Saturday, 26 July 2014

Beyond identity politcs part 1: in the face of persecution

A week on and I'm still grasping for an appropriate response to the news of Christians being driven from their homes in Mosul, Northern Iraq. First it was shock at the swiftness and severity of the ISIS action, then I began to feel anger, before a sense of helplessness set in. What can I do about it? I tweeted Open Doors, Release International and Christians Solidarity Worldwide to ask if they knew of a public show of support. Only Open Doors got back - to tell me I could donate to their appeal and pray.

Pray, give money - it's always the same two options in the face of an international crisis. Both feel inadequate. I want to do something more - vent some anger at lack of public outrage, feel part of a movement that's going to actually change something. I believe prayer works but I also believe that we're called to live our prayers.

Meanwhile, the conflict in Gaza rages on. Muslim friends are going through the same emotions - shock, anger and helplessness. I see the same feelings expressed on social media and in conversation. Like me they call on God to intervene, like me they respond to calls for donations and like me they're itching to do more. Many of them head to protests in Central London. I'd be up for something like that about Mosul, but it looks as though most British Christians have forgotten how to do that kind of thing.

As time has gone on I've become increasingly aware of how easily I've been drawn into the identity politics. I find myself wanting to stand up for the Christian cause. I look enviously at how Muslims fearlessly make a noise and wonder why we don't do the same. But surely there's more to it than that - Christians and Muslims out supporting their own 'brothers and sisters'. What about 'the other'? Should it matter if they are a Christian or Muslim or whatever? Are we not called to be peacemakers for all of God's creation? Surely the deaths of the innocent in Gaza isn't just a Muslim issue or the flight of Christians in Mosul a Christian one? This is humanity's issue.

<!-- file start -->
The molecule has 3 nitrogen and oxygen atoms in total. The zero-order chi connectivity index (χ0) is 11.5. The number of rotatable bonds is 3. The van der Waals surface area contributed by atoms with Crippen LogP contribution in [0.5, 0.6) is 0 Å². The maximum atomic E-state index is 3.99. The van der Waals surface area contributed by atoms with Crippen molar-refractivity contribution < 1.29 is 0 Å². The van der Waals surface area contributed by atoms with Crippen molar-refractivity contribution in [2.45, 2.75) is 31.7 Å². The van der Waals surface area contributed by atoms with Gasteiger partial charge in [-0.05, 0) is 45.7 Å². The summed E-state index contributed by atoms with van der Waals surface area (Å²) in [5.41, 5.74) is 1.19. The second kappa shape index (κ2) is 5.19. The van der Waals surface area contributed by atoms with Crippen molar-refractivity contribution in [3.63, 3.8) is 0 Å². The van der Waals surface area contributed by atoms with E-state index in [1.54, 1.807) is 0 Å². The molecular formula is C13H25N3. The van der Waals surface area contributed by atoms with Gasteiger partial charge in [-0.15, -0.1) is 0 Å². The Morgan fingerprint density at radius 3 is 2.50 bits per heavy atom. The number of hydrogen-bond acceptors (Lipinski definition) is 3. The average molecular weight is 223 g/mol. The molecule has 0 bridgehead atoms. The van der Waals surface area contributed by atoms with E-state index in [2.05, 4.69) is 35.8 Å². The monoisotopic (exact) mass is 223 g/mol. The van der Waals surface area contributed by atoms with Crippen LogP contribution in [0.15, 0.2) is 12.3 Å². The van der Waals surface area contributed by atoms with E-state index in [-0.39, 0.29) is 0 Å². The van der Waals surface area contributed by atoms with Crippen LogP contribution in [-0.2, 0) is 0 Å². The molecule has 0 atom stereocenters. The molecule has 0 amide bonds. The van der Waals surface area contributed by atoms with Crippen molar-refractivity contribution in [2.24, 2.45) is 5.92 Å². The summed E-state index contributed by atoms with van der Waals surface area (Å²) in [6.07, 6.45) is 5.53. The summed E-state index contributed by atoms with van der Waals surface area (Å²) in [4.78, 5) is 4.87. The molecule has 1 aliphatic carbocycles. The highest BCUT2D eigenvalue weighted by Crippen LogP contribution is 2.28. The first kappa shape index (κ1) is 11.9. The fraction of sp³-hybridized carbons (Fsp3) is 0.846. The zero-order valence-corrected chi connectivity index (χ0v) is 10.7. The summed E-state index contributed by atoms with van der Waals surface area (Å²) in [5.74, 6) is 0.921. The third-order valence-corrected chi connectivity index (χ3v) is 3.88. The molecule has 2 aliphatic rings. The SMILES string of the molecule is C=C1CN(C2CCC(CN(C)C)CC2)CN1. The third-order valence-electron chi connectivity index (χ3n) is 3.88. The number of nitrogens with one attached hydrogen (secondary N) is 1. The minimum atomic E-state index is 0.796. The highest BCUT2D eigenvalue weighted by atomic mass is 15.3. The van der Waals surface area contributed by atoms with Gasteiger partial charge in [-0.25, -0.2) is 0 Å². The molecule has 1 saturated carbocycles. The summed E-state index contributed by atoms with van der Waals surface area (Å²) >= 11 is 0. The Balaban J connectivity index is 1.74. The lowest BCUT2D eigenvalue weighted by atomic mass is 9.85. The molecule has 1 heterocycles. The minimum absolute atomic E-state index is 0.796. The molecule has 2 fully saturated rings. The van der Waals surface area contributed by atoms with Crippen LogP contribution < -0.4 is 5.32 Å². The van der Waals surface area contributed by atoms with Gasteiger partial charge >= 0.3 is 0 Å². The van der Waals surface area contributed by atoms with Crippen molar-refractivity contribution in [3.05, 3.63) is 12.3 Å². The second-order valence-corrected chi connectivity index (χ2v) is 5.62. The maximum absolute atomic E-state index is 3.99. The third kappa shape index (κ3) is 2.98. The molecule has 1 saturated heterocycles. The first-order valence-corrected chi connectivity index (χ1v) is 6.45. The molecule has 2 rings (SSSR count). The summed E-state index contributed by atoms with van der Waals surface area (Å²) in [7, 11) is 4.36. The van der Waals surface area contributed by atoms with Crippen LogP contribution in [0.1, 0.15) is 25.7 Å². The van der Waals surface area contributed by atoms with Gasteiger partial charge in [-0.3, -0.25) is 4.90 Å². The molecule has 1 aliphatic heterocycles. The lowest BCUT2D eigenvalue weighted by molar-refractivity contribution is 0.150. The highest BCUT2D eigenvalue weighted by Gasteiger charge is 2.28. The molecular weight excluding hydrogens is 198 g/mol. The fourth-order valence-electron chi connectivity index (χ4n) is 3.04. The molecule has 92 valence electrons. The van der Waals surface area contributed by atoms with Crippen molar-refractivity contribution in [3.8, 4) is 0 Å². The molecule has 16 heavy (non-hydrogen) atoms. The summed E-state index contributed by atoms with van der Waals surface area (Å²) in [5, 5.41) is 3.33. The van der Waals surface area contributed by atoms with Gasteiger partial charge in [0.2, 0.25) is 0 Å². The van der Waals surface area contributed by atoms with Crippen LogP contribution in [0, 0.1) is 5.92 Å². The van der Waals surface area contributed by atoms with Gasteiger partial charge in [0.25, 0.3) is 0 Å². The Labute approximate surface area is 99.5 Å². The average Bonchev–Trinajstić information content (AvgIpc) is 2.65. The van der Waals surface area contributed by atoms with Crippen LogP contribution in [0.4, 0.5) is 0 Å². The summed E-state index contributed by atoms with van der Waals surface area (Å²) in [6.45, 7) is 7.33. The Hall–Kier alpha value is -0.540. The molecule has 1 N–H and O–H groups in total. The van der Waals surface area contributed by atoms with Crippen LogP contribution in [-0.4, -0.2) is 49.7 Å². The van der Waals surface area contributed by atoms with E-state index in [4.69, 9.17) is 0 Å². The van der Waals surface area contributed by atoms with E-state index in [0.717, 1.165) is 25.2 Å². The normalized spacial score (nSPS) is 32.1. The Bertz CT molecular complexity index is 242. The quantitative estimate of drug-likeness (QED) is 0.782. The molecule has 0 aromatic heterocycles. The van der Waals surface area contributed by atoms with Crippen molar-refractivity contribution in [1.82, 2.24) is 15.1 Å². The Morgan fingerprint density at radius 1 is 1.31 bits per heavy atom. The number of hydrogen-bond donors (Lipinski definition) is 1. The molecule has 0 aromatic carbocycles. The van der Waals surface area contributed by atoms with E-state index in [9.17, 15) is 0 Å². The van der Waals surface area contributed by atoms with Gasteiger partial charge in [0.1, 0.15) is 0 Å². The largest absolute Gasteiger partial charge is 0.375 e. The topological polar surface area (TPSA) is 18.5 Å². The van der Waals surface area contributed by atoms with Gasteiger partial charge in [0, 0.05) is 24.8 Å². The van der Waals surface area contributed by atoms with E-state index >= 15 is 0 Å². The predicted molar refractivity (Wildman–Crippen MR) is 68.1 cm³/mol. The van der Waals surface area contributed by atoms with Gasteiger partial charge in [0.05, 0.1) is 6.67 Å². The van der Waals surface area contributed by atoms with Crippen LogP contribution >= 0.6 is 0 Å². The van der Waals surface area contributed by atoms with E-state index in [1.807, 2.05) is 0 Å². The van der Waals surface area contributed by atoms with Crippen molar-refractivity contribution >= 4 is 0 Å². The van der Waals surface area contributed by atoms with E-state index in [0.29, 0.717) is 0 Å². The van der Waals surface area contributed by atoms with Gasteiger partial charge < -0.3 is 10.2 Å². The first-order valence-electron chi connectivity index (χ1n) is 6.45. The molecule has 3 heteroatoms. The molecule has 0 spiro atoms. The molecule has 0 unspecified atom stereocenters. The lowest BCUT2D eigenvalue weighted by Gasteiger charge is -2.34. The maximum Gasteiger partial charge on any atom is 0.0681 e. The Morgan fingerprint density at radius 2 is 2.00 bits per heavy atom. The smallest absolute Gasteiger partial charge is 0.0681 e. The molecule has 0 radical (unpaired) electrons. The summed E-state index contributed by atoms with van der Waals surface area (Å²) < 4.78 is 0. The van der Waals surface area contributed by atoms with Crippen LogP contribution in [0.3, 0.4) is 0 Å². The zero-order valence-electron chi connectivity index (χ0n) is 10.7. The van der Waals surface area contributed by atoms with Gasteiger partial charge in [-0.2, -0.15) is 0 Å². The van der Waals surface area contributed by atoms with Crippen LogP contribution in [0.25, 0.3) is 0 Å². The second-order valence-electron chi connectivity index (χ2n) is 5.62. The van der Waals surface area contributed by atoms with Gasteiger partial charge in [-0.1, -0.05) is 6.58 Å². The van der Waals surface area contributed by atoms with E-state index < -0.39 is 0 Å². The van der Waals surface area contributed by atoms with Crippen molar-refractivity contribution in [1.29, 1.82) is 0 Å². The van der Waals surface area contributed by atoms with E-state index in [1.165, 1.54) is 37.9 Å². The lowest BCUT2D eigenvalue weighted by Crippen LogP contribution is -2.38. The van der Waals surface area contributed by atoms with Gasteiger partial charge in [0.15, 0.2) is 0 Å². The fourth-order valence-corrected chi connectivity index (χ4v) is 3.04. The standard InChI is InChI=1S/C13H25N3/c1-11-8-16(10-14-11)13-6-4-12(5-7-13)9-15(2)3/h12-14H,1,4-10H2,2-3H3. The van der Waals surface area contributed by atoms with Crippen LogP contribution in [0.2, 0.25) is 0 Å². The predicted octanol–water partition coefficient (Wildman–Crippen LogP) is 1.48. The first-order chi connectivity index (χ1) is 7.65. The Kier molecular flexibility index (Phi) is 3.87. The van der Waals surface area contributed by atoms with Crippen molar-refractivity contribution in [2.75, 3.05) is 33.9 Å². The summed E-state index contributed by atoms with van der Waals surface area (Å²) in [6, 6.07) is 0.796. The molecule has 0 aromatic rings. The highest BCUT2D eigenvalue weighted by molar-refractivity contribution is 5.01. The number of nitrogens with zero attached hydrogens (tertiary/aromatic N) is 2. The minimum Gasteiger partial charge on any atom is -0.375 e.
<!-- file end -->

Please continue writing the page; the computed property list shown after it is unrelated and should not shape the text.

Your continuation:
All this simply highlights the need for us to stop playing identity politics with our faiths. Wherever there is oppression, wherever there is injustice, wherever there is persecution, we need to stand together, rise as one and build a movement for peace. And we need to constantly remind one another of this. We need to challenge those around us who only support the cause of 'their own'. We need to stop publishing stories in our media (including our own social media) that only tell of persecution of our 'tribe'. We need to respectfully encourage organisations that focus on persecuted minorities around the world to work together.

We need an alternative narrative - one that looks beyond narrow identity politics and embraces genuine peace-making. Anything less and we risk being part of the problem. So, let's stand with the Christians fleeing Iraq, let's highlight the plight of Rohingya Muslims who are horribly persecuted in Myanmar, let's keep up the cry 'bring back our girls' in Nigeria, let's do everything in our power to bring peace in Gaza, Israel and Syria. In the face of persecution, war or oppression let us never remain silent. And let's keep praying - Lord have mercy.

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